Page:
Studies show that small businesses in Singapore were less affected by the COVID-19 crisis compared to their contemporaries in other parts of Asia, and that’s wonderful news. However, we can’t deny that not all small businesses could mitigate the effects of the pandemic since they didn’t have as many resources as bigger companies.
Another study found that Singaporeans spend over twelve hours on their phones every day, and you can imagine that that number rose as people are compelled to stay home as much as they can. These and more are reasons why business owners can’t afford to neglect digital marketing in a landscape that’s constantly changing and evolving.
One of the key changes that are being proposed nowadays is moving towards a cookie-less world, where advertisers and marketers need to find ways to get their campaigns across without access to third-party cookie data. This presents multiple challenges for brands and agencies because there will be less clarity surrounding the values, priorities, and shopping behavior of our target markets. It will be even more challenging to validate the effectiveness of their campaigns. It also makes it even more difficult to provide relevant offers to their audience since algorithms will be out of commission, and customers will no longer be shown personalized ads.
Thankfully, there are plenty of ways to get around this impending change. Here are some of them.
Programmatic advertising is all about providing brands and clients with real-time, automated buying and selling of ad spaces on the internet. It makes use of a highly advanced artificial intelligence (AI) platform, with the help of a sophisticated algorithm that identifies the winning bid and automatically publishes the ads in as short a time as milliseconds. This strategy is incredibly convenient because it does away with repetitive paperwork, tedious negotiations of contracts, and several back-and-forths between the publisher and advertiser.
But because of Google’s announcement that they will slowly but surely deprecate the Chrome cookie system until its complete eradication in 2022, people have proclaimed the certain death of DMP as well. But this is not necessarily true—DP can still work, even if the end of non-consented data promiscuity is upon us. The end of third-party cookies will usher in the era of a more manageable partnership between privacy compliance and brands and marketers’ goals and objectives.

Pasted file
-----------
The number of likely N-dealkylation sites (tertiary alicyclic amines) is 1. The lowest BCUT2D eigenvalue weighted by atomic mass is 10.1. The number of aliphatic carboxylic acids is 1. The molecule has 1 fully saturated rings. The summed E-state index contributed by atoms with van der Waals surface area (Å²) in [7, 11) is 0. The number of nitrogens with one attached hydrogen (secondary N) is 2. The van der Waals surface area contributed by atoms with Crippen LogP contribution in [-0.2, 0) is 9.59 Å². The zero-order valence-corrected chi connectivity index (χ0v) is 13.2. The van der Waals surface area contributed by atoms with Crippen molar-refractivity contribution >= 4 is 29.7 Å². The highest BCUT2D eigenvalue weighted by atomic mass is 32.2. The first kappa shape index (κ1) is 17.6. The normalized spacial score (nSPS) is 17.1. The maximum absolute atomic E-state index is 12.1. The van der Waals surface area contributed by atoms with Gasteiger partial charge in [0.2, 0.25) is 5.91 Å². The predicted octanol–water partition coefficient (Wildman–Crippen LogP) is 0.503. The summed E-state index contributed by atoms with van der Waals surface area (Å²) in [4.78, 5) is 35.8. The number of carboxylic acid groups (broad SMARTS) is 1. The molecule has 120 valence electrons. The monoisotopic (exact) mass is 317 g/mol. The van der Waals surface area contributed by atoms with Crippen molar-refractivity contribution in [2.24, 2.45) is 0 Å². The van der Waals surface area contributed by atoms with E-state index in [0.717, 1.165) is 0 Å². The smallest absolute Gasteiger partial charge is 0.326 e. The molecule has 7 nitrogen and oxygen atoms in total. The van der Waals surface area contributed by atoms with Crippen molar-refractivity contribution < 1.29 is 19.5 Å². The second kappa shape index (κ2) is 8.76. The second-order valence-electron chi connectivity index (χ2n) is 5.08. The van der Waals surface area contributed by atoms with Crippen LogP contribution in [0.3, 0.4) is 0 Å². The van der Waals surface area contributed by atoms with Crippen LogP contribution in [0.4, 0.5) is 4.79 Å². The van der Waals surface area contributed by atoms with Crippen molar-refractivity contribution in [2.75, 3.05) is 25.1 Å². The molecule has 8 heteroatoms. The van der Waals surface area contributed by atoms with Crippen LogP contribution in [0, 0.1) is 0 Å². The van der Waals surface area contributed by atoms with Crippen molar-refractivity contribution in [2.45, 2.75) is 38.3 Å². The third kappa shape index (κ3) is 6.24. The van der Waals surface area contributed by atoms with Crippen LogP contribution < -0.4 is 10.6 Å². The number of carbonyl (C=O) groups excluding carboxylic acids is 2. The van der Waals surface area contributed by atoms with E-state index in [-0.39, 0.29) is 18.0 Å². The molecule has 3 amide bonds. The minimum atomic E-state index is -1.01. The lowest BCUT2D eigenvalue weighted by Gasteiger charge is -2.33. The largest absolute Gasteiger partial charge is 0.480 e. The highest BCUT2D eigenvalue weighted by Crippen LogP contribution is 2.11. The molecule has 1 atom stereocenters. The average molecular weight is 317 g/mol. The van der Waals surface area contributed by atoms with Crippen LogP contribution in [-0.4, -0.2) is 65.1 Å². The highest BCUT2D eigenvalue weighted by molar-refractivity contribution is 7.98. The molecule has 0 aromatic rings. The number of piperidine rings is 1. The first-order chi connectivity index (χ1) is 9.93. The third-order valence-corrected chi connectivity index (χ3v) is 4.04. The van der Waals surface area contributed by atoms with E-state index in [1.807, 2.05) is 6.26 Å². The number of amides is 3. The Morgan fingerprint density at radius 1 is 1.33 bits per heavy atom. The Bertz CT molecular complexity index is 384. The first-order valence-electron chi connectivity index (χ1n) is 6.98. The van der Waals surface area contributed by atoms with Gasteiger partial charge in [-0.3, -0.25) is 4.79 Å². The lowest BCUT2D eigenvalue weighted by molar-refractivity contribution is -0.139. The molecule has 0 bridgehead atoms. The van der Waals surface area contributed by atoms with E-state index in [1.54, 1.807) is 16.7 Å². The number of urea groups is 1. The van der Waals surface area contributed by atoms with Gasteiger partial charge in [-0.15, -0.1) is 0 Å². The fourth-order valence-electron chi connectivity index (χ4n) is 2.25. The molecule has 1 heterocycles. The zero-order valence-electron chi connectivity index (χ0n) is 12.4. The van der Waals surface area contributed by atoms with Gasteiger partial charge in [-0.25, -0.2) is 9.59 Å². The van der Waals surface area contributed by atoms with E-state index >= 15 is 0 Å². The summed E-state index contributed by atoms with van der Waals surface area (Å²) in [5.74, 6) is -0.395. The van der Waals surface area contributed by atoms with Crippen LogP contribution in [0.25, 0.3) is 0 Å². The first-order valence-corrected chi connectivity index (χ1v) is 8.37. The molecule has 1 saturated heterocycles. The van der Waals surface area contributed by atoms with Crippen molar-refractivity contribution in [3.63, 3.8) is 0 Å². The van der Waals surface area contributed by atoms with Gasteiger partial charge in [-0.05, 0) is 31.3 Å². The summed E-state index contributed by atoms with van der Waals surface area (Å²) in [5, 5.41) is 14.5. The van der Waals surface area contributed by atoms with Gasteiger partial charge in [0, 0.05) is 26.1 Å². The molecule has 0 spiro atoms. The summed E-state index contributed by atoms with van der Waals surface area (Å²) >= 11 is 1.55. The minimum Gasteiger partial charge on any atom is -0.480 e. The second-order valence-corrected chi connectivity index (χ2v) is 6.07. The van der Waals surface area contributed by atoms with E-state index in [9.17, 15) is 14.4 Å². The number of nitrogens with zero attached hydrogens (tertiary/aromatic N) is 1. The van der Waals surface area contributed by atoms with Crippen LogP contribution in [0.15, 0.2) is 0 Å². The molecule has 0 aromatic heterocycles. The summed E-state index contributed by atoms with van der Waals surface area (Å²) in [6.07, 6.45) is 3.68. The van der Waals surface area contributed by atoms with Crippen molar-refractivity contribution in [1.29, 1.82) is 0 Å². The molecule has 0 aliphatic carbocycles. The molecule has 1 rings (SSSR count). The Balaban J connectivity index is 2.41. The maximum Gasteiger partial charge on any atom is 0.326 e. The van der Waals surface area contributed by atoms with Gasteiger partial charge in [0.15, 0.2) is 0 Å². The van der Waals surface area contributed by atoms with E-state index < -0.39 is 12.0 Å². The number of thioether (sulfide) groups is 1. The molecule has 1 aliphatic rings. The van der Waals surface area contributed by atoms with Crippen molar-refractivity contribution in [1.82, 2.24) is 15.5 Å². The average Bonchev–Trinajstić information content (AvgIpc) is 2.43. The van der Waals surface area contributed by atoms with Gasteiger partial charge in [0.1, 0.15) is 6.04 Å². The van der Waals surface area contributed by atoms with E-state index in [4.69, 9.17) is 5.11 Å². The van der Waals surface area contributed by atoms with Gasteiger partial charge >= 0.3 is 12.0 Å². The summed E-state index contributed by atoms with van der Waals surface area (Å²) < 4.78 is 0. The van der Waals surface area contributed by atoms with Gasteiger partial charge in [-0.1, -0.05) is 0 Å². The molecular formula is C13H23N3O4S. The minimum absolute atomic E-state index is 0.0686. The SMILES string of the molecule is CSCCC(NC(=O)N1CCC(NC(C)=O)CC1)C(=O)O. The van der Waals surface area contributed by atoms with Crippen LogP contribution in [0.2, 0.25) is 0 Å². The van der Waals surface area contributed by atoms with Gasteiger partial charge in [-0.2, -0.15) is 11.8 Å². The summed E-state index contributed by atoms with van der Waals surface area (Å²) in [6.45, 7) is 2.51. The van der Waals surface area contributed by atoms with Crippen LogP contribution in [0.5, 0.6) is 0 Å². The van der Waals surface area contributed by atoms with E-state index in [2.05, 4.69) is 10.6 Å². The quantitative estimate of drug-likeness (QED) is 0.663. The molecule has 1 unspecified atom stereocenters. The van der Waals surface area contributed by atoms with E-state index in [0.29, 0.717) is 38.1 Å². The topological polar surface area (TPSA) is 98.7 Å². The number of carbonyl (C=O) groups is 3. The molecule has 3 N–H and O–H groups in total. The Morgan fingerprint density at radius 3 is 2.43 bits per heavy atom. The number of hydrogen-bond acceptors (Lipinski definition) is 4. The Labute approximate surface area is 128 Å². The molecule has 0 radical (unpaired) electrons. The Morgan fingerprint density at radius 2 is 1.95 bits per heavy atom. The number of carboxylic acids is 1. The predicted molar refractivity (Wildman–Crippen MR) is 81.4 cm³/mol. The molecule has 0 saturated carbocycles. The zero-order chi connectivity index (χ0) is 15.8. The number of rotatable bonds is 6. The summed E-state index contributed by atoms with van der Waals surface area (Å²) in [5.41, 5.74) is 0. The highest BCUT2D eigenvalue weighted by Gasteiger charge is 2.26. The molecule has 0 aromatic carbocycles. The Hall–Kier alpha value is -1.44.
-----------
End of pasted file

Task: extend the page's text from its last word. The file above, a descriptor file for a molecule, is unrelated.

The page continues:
Instead of seeing this change as a threat, it can be an opportunity for brands, marketers, publishers, and their technological tools and platforms to invest in finding and managing consented data. As time goes on, we might even see security engines, consent, and governance built-in as basic capabilities of the DMP.
A cookie-less world need not be an enemy; it can be an ally. Businesses will benefit greatly from employing the services of reputable programmatic advertising agencies that have keen insight into this upcoming change and how it will affect the world of digital marketing.
First-party and second-party data
Even though third-party cookies are on their way out, first-party data remains, and it’s still a powerful tool that we can use to our advantage. Marketers automatically know where the data comes from, which means we’re not breaching privacy or using information against people’s consent and will. Even though it may be smaller in scope than second and third-party data, it’s still an effective tool that brands and marketers can use to gain insight into their customers and audience.
One example of first-party data is registration, which is all about encouraging users to register their own information themselves, whether for newsletters, product updates, or promo announcements. Some business websites even offer users and visitors numerous chances to register with the promise of a better user experience.
The same can be said for second-party data, which can be gained when advertisers purchase the information and data directly from the agency or company that owns it. In many cases, second-party data is other companies’ and businesses’ first-party data. This factor provides clearer and more accurate information for your business, all while giving you more control over the parties and people you work with. It’s one way to ensure that all the data you receive is of the highest quality and there is transparency from the parties you’re working with.
While this change presents more challenges for brands and marketers, it’s all an opportunity for the digital marketing industry to work more ethically and give the people the privacy they deserve. As long as we rise to any change and work with the most skilled and strategic marketers, our businesses can continue to thrive despite a third-party cookie-less world.